Richard Ritenbaugh continues the theme of the difficulty we have in this age to distinguish truth from error. Satan's biggest targets for disinformation are God's called-out ones. As the apostles turned the world upside down by the Gospel, Satan's implante. . .
A Statement of Purpose and Beliefs of the Church of the Great God
John Ritenbaugh, concluding the preparatory sermons on the Epistle of Hebrews, identifies a paradox widely extant in the First Century Church of God, namely that the early converts from Judaism claimed to accept the Law but had difficulty accepting Jesus C. . .
Martin Collins notes that both Luke (in the Book of Acts) and the Apostle himself (in autobiographical comments appearing in his epistles) documented Paul's travels. However, the Scriptures remain largely silent regarding the exploits of the other Apostles. . .
John Ritenbaugh reiterates that the tumultuous time recorded in Acts is analogous to the current factional secularism, where God's Church is operating in the shadow of religious structures claiming to be "faith-based," but in fact denying God's L. . .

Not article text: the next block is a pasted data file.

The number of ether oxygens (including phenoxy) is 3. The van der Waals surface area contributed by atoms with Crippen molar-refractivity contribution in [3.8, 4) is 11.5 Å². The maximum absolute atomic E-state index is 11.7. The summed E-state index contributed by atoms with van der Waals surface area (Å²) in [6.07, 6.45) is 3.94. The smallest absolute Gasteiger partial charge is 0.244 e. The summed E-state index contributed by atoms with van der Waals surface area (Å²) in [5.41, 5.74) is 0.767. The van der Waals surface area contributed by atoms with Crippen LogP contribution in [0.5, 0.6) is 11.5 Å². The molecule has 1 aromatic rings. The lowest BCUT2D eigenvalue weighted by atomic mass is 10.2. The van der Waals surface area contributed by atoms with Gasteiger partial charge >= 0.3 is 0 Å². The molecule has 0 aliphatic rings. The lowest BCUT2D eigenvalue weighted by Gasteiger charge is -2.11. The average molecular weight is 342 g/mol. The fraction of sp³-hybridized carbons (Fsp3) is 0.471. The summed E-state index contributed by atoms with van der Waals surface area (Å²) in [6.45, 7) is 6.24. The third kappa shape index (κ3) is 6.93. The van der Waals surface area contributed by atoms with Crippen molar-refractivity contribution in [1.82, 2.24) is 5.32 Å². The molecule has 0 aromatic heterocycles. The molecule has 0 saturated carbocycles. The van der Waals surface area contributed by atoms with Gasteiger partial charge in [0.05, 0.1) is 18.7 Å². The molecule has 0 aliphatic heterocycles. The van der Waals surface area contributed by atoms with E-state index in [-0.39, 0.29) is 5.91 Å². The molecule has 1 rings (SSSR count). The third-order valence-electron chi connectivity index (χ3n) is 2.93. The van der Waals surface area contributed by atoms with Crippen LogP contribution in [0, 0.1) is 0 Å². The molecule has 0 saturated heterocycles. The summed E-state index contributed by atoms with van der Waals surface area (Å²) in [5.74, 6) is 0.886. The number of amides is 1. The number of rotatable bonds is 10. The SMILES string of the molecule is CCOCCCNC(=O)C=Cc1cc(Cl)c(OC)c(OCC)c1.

John Ritenbaugh, reminding us that Jesus handpicked the twelve apostles for a specific work, notes that there is a strong possibility that God has also handpicked each one of us to fulfill a particular role in the Body. Like an engineer on a building proje. . .
Hebrews was written to fulfill several needs of the first-century church. One of the most critical was to explain God's opening of eternal life to the Gentiles.
Martin Collins, asking why Christians must endure such horrendous persecution and struggle, asserts that Paul warned in Acts 5 that the church would always be in danger of deception from within and opposition from without. "Opposition from without&quo. . .
The true church of God is an invisible, spiritual organism, of those people that have and are led by the Spirit of God, who hold fast to apostolic teaching.